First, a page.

ARC Review: Shadow Frost by Coco Ma

Special thanks to NetGalley and Blackstone Publishing for providing an ARC in exchange for an honest review.

Goodreads: Shadow Frost (Shadow Frost #1)
Publisher: Blackstone Publishing
Publish Date: 01 October 2019
Genre: Young Adult Fantasy

Panda Rating:

(2.5 pandas)

IN THE KINGDOM OF AXARIA, a darkness rises.

Some call it a monster, laying waste to the villagers and their homes.
Some say it is an invulnerable demon summoned from the deepest abysses of the Immortal Realm.
Many soldiers from the royal guard are sent out to hunt it down.

Not one has ever returned.


When Asterin Faelenhart, Princess of Axaria and heir to the throne, discovers that she may hold the key to defeating the mysterious demon terrorizing her kingdom, she vows not to rest until the beast is slain. With the help of her friends and the powers she wields — though has yet to fully understand — Asterin sets out to complete a single task. The task that countless, trained soldiers have failed.

To kill it.

But as they hunt for the demon, they unearth a plot to assassinate the Princess herself instead. Asterin and her companions begin to wonder how much of their lives have been lies, especially when they realize that the center of the web of deceit might very well be themselves. With no one else to turn to, they are forced to decide just how much they are willing to sacrifice to protect the only world they have ever known.

That is, of course… if the demon doesn’t get to them first.

BUY A COPY:

TL;DR: Shadow Frost is a book that younger me would’ve devoured and unquestionably loved but older me is feeling quite conflicted about it. Coco Ma has created a vast world with interesting deity lore, an elemental magic system and a huge cast of characters. That said, the world building was haphazard, the pacing was choppy, and the characters were fairly one-dimensional. I think this book suffered from trying to do too much at one time and it uses a lot of very typical YA tropes about royal families, their bodyguards and friends. There’s a nice found family element which I always love but ultimately, this didn’t work out so well for me.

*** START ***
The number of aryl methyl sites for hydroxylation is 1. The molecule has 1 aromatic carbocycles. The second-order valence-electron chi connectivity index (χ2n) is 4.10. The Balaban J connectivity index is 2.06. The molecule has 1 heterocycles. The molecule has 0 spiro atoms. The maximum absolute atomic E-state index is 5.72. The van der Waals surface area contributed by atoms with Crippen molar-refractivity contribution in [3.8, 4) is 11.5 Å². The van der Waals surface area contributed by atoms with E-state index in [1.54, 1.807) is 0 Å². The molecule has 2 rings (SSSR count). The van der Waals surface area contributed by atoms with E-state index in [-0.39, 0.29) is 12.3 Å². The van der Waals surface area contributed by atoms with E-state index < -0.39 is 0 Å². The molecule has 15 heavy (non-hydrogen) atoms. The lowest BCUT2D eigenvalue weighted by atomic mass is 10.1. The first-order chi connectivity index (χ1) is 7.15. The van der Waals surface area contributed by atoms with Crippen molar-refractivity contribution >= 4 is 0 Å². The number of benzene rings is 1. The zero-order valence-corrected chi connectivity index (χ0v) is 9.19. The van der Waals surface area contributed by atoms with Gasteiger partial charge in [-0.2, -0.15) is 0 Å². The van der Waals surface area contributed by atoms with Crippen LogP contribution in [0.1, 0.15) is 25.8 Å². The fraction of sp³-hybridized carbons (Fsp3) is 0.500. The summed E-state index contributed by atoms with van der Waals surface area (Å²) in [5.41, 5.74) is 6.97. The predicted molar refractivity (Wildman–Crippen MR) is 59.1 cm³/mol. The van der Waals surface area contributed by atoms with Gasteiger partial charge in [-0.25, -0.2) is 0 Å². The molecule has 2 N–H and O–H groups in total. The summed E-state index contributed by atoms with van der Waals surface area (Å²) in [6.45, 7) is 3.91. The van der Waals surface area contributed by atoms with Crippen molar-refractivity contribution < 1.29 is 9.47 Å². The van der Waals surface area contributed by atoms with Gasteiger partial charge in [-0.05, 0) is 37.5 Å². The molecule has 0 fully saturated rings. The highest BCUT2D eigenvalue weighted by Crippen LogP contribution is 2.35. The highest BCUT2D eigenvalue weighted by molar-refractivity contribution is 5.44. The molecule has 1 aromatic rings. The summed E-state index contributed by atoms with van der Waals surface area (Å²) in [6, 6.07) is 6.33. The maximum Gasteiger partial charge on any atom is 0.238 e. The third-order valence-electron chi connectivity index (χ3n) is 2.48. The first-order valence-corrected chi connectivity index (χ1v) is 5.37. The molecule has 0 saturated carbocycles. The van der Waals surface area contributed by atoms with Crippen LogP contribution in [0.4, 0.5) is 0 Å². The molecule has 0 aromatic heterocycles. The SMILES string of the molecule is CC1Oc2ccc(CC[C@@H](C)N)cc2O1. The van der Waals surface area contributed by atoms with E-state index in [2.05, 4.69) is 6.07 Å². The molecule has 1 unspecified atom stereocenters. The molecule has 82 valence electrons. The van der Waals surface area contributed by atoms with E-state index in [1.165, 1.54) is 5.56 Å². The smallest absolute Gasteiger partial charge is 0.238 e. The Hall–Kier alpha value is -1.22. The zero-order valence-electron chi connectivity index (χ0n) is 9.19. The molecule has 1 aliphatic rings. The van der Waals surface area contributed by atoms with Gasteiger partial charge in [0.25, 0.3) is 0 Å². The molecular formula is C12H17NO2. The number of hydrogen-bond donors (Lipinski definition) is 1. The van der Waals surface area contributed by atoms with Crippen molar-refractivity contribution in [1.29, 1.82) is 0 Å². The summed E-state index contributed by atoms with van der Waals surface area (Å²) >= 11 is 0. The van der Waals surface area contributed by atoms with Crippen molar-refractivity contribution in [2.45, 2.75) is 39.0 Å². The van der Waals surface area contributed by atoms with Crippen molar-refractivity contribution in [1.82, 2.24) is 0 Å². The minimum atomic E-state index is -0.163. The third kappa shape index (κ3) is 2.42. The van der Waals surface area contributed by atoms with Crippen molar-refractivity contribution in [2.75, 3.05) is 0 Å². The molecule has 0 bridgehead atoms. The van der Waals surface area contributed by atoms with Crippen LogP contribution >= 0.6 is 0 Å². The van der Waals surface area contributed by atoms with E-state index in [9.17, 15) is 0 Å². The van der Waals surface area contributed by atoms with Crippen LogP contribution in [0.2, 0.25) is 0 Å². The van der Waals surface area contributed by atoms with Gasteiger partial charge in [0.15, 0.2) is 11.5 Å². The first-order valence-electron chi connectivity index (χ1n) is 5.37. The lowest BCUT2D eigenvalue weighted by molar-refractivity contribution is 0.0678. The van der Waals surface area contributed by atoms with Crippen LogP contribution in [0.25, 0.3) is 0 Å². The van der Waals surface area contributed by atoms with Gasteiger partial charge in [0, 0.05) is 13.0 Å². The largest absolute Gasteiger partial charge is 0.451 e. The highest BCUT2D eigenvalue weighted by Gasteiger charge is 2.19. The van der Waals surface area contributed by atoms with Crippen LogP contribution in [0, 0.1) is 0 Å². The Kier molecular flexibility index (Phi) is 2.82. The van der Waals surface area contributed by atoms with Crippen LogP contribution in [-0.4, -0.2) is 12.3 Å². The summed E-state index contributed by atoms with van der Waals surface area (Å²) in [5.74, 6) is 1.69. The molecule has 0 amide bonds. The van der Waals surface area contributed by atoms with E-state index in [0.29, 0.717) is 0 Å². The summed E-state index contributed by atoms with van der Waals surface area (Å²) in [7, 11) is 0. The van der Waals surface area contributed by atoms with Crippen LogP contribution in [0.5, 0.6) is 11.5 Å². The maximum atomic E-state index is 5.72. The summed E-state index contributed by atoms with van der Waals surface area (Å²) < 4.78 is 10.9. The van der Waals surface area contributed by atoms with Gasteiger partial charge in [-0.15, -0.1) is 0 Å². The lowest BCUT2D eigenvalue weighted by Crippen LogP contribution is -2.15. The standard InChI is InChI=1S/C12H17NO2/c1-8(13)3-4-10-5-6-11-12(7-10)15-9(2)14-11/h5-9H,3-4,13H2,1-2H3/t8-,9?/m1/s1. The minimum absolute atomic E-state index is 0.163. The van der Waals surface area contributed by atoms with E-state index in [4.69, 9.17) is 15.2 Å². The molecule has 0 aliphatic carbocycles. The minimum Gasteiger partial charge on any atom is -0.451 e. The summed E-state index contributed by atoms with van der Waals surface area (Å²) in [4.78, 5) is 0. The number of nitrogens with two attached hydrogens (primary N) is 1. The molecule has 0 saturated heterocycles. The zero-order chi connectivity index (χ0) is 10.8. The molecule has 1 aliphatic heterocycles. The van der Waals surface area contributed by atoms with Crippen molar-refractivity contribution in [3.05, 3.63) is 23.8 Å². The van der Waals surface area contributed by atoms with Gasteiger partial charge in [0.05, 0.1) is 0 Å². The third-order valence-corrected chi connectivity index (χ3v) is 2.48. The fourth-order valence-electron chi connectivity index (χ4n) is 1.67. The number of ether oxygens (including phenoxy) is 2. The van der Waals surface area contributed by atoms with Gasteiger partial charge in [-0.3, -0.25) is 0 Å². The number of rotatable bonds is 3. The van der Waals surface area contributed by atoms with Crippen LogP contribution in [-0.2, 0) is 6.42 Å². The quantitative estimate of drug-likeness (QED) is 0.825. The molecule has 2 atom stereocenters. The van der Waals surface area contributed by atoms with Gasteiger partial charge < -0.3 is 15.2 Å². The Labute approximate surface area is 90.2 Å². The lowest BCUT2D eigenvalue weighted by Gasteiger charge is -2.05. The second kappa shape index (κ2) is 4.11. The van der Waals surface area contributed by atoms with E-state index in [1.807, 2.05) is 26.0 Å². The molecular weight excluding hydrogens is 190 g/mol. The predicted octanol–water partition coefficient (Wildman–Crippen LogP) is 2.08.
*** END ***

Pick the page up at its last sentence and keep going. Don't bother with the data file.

Before kicking off my review, I have to say that I am impressed by the fact that Coco Ma wrote this when she was 15! I can’t fathom writing something like this now let alone when I was a teenager, so major props to her for creating this intriguing world of magic!


I’m quite conflicted about this book because while I think there were interesting elements as well as characters that I did like, I felt that the story was bogged down by trying to include too much at once. It seemed like the author was trying to cram in as much as possible to cover a lot of bases and unfortunately, it just didn’t work for me. The story itself was also nothing new to the genre and didn’t bring anything so unique for it to stand out from the crowd.

Coco Ma presents a vast world with many neighbouring nations, intriguing lore of the gods/goddesses, and an elemental magic system involving the use of stones to channel the magic that resides within a person. People also belonged under certain houses that correlated with patron gods/goddesses but I can’t say exactly how it works because it was unclear to me. The world-building is patchy at best with lots of info-dumping across the story. There were inconsistencies in descriptions, items and language, that made me question whether this was set in a modern or historical period and I’m still not quite sure which it is. This made it difficult for me to picture the settings and sadly, it also affected how I pictured the characters in that, aside from one or two that had their appearance literally shoved in your face, the rest were kind of non-descript.

The writing itself wasn’t bad rather it was the inconsistent pacing that made it hard for me to focus and made this, quite honestly, a bit of a slog to read… The beginning is slow until about 30% and then they’re (very) suddenly off on a quest to find the demon and the pace builds up, only for it to slow down again for a large portion of the story until the action starts up at the end. There’s really not a lot that happens here and I had to push myself to not DNF this.